NORMAN — It all began with some fatherly advice and a subconscious spark that would cultivate a love for writing.
With a bike underneath him and newspapers beside him, Doug Feaver, a former editor at the Washington Post, began his career in news by delivering papers as an elementary school student.
“My dad thought it would be a good idea for me to start making some money,” Feaver said.
As a growing boy, Feaver said this is a move tackled by most fathers in the early stages of their son’s lives. His father, a former pastor at First Presbyterian Church of Norman, soon put him in contact with The Norman Transcript staffers who gave him his own route.
Feaver’s domain was Route 14, which cut through the rapidly expanding Norman neighborhoods along Santa Fe and Jenkins. Homes near the University of Oklahoma campus were booming with families, he said, which grew into a very profitable area to sell newspapers.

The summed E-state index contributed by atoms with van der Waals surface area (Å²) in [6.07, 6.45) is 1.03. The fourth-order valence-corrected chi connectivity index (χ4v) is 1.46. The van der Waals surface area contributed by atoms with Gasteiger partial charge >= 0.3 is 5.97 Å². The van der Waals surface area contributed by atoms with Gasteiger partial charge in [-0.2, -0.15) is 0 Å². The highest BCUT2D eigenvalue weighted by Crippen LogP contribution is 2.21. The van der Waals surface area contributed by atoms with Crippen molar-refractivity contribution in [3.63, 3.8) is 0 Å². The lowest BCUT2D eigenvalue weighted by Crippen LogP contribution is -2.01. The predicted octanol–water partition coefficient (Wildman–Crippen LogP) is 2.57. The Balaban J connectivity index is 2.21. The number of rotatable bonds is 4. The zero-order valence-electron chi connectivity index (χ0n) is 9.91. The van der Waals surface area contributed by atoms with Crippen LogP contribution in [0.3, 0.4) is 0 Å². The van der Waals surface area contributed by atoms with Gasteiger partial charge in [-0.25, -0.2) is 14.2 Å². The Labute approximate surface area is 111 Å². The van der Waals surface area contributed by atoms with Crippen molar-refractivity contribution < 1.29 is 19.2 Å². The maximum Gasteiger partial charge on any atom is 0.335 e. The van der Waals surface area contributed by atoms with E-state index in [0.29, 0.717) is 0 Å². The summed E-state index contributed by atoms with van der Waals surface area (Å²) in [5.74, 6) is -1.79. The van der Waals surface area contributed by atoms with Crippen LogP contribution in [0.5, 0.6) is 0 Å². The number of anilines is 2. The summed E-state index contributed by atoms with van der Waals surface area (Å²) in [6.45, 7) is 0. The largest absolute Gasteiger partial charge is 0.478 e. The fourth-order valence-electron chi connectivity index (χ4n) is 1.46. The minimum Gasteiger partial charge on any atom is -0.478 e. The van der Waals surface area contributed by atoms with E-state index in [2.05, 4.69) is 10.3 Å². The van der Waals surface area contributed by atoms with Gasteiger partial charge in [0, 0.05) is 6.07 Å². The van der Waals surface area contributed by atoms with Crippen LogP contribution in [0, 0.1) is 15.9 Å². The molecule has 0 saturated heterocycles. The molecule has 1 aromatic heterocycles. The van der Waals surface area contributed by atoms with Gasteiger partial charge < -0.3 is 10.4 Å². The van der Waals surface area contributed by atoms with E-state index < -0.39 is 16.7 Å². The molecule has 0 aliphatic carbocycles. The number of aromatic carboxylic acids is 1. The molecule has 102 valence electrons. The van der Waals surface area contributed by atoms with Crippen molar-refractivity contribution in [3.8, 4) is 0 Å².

“Boy, did that turn out to be a money maker,” Feaver said. “Norman was just beginning to take off.”
Every weekday and Sunday, Feaver would travel from house to house, collecting money and distributing the news. Feaver was among 51 other Transcript carriers in 1955, including his brother, Edward Feaver, and cousin, John Feaver.
As Feaver transitioned from elementary to junior high, he cultivated his business skills with the opportunity to learn about selling newspapers and meeting people in his community.
“It was a good job,” Feaver said. “And it was an education in a lot of ways.”
Junior high brought an important career step for the young, ambitious Feaver, where he began collecting baseball scores for the sports section. Sports writing followed him through to his junior year of high school, when he began contributing to The Norman Transcript covering high school sports.